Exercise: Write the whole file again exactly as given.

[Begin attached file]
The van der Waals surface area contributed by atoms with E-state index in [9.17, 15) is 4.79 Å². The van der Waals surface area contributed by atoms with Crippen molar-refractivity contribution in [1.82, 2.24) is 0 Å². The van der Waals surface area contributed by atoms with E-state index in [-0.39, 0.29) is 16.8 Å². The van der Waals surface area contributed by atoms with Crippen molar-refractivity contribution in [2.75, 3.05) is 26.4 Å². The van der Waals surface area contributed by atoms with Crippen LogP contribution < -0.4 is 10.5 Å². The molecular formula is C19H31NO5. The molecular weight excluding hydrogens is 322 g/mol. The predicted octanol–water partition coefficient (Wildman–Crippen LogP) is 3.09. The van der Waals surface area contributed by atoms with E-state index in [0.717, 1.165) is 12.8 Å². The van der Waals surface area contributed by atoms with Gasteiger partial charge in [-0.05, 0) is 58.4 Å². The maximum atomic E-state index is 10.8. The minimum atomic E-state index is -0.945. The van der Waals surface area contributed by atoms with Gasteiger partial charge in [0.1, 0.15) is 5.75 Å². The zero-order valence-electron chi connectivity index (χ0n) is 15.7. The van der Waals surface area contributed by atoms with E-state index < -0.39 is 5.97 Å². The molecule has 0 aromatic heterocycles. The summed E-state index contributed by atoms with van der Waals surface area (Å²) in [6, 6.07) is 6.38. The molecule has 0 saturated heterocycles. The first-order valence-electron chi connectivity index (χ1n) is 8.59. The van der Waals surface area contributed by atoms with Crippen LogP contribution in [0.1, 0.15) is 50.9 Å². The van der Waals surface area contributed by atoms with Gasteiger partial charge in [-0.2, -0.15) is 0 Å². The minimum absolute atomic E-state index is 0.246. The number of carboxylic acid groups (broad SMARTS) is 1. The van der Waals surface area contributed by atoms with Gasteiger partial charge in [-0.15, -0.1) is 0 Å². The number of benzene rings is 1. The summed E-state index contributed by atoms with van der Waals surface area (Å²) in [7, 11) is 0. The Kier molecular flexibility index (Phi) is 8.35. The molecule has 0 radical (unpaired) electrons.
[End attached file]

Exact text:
The van der Waals surface area contributed by atoms with E-state index in [9.17, 15) is 4.79 Å². The van der Waals surface area contributed by atoms with Crippen molar-refractivity contribution in [1.82, 2.24) is 0 Å². The van der Waals surface area contributed by atoms with E-state index in [-0.39, 0.29) is 16.8 Å². The van der Waals surface area contributed by atoms with Crippen molar-refractivity contribution in [2.75, 3.05) is 26.4 Å². The van der Waals surface area contributed by atoms with Crippen LogP contribution < -0.4 is 10.5 Å². The molecular formula is C19H31NO5. The molecular weight excluding hydrogens is 322 g/mol. The predicted octanol–water partition coefficient (Wildman–Crippen LogP) is 3.09. The van der Waals surface area contributed by atoms with E-state index in [0.717, 1.165) is 12.8 Å². The van der Waals surface area contributed by atoms with Gasteiger partial charge in [-0.05, 0) is 58.4 Å². The maximum atomic E-state index is 10.8. The minimum atomic E-state index is -0.945. The van der Waals surface area contributed by atoms with Gasteiger partial charge in [0.1, 0.15) is 5.75 Å². The zero-order valence-electron chi connectivity index (χ0n) is 15.7. The van der Waals surface area contributed by atoms with E-state index < -0.39 is 5.97 Å². The molecule has 0 aromatic heterocycles. The summed E-state index contributed by atoms with van der Waals surface area (Å²) in [6, 6.07) is 6.38. The molecule has 0 saturated heterocycles. The first-order valence-electron chi connectivity index (χ1n) is 8.59. The van der Waals surface area contributed by atoms with Crippen LogP contribution in [0.1, 0.15) is 50.9 Å². The van der Waals surface area contributed by atoms with Gasteiger partial charge in [-0.2, -0.15) is 0 Å². The minimum absolute atomic E-state index is 0.246. The number of carboxylic acid groups (broad SMARTS) is 1. The van der Waals surface area contributed by atoms with Gasteiger partial charge in [-0.15, -0.1) is 0 Å². The number of benzene rings is 1. The summed E-state index contributed by atoms with van der Waals surface area (Å²) in [7, 11) is 0. The Kier molecular flexibility index (Phi) is 8.35. The molecule has 0 radical (unpaired) electrons.